Hosni Mubarak looked composed and determined to survive his worst crisis since coming to power 30 years ago.  There was both a carrot and a stick - he acknowledged that the demands of the protesters were legitimate, but accused them of resorting to violence to destabilize Egypt.  Such an accusation is likely to infuriate them, and possibly increase their determination to challenge him even more.

Mr Mubarak defended his record in government, the very thing that is in doubt in the eyes of the hundreds of thousands who have taken to the streets in the past four days.  He promised to continue with democratic reforms, but as far as the opposition is concerned, they have heard it all before. He did make however one big concession: he sacked his entire cabinet. The question is whether this will be enough to calm the protesters or embolden them to ask for more.

President Obama said he had told Mr Mubarak to respect the rights of the Egyptian people and refrain from using violence against peaceful protesters - but he said the protesters also had a responsibility to express themselves peacefully. He urged the Egyptian leader to take "concrete steps that advance the rights of the Egyptian people" and deliver on the promises of reform in his address. "Violence will not address the grievances of the Egyptian people. And suppressing ideas never succeeds in making them go away," he said. "Surely, there will be difficult days to come, but the United States will continue to stand up for the rights of the Egyptian people and work with their government in pursuit of a future that is more just, more free and more hopeful."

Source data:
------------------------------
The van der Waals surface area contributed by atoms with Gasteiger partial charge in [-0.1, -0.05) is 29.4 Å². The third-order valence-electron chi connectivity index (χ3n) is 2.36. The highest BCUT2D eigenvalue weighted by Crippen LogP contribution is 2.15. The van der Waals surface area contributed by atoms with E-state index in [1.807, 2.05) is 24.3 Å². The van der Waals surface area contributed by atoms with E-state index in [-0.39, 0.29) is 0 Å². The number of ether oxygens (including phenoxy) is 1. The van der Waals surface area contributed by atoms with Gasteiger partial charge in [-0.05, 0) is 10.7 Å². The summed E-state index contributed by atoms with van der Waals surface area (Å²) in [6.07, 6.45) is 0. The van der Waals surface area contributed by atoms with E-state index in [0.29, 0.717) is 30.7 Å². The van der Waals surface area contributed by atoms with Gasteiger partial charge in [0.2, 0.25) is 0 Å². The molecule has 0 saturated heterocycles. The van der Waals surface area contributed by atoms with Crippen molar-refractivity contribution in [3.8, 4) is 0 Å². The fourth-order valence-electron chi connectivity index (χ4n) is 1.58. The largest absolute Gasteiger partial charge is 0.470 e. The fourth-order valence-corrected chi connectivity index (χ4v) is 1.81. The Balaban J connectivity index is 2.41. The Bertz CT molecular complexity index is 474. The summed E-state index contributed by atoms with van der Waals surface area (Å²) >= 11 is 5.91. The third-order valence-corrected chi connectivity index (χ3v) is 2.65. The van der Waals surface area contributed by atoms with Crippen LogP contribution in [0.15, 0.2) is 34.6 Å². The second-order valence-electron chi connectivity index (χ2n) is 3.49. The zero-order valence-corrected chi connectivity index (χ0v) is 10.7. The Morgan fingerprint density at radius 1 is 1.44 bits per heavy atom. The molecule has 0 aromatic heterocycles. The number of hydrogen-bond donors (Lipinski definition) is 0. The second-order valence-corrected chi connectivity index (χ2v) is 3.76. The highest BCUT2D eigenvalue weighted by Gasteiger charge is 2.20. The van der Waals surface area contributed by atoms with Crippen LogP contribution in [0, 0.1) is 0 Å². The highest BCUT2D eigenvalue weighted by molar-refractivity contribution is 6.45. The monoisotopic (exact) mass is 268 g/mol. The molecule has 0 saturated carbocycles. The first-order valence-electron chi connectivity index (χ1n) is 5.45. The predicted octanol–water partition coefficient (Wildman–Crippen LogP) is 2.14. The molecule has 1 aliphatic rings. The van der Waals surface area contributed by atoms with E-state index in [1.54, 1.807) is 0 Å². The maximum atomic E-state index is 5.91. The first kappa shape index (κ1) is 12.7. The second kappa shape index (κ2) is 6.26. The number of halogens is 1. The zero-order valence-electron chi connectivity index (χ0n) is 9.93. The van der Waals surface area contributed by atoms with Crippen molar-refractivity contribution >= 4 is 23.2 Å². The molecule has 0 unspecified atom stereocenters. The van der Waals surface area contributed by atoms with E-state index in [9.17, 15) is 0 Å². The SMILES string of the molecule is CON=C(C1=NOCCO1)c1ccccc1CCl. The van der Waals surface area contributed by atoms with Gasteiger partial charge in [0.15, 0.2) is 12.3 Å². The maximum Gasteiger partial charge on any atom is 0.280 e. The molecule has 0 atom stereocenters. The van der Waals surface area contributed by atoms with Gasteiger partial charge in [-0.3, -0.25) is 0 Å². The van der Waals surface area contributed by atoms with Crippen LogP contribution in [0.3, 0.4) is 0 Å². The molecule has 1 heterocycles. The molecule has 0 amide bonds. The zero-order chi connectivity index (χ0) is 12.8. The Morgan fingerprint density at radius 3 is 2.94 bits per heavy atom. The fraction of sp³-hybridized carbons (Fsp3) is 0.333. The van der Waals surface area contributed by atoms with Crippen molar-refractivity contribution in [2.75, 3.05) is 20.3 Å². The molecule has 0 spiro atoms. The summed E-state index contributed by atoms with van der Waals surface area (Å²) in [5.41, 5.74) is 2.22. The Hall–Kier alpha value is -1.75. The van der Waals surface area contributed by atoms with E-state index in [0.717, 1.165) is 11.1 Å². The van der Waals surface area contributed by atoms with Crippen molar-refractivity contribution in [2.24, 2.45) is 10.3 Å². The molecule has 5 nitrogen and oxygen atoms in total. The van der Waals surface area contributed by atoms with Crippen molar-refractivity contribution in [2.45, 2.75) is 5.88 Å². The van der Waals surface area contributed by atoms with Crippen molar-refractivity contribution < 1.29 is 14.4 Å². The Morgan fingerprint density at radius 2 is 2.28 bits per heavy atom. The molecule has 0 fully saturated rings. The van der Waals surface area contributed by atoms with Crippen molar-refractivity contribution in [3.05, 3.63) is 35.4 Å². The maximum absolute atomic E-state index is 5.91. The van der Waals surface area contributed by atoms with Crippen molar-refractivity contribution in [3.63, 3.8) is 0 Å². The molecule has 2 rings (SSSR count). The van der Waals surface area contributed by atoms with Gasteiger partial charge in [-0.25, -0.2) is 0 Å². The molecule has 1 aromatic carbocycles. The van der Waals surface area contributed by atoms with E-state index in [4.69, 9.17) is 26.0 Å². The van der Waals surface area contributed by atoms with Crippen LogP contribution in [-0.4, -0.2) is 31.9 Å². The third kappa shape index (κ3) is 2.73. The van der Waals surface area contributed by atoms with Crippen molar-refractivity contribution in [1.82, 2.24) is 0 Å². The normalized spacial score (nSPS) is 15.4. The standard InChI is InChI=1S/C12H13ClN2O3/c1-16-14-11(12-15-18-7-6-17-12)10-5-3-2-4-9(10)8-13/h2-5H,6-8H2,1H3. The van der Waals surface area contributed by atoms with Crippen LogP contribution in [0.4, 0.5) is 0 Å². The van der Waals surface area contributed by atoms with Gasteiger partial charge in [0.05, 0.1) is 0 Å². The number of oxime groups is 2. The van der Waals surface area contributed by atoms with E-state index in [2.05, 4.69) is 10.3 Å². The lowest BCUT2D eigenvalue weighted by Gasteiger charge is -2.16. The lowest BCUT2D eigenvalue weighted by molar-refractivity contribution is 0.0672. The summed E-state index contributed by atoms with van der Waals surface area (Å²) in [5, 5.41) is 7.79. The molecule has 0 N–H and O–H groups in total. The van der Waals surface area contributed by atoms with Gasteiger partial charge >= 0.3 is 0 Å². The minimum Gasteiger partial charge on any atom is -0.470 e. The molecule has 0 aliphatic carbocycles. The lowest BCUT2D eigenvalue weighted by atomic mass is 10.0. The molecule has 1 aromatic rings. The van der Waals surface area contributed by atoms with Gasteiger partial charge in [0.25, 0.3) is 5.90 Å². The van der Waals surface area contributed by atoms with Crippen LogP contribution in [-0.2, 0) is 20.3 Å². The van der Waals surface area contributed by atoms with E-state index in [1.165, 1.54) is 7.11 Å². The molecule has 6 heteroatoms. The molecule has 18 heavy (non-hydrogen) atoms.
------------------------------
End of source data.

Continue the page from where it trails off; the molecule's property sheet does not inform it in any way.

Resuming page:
Friday, January 28, 2011

Gorilla Prefers to Walk Like a Man

Amid news that our ancestors left Africa much earlier than we previously thought, another African primate's human behaviour is making waves online.
Meet Ambam, a 21-year-old Silverback Western Lowland gorilla at Port Lympne Wild Animal Park in the English city of Kent, who has become an overnight viral video star.
The cause of his new-found celebrity? An upright walking style that's all too human. Check out the video below to see for yourself.

Ambam has been walking like this for as long as his trainers can remember, according to the Toronto Star. He's following in his father's footsteps, who also walked upright. Ambam's two sisters have the gift too, though neither are as skilled at it.

Thursday, January 27, 2011

Five Up-and-Coming Canadian Cities

Gatineau Quebec
If major cities like Toronto, Vancouver and Montreal are giving you a headache and even underdogs like Calgary or Halifax don’t thrill you, you might consider relocating to one of the other metropolises blossoming in our great nation. Here are five Canadian cities on the up and up.
Gatineau, Q.C.
Topping best-of list after best-of-list Ottawa’s twin may be the greatest city the rest of the world’s never heard of, until now. Boasting the lush and central Lac Beauchamp Park and sheltered by the scenic southern tip of the Canadian Shield, Gatineau is one of the coziest cities Canada has to offer. With an expanding economy and prospering housing market, it looks like Gatineau’s becoming more than just a drinking excursion for Ottawa’s underage undergrads.
Okotoks, A.B.
If your conscience is as troubled as your carbon footprint is high, there may be salvation for you yet. Okotoks has one hell of an ambitious and green experiment underway. The Drake Landing Solar Community, is a project unlike any other in Canada, or North America for that matter. The unique endeavour takes full advantage of Okotok’s abundant exposure to the sun, reducing heating energy by 80 per cent through solar power alone. A good place for environmentalists and tanning buffs alike.
Yellowknife, N.W.T.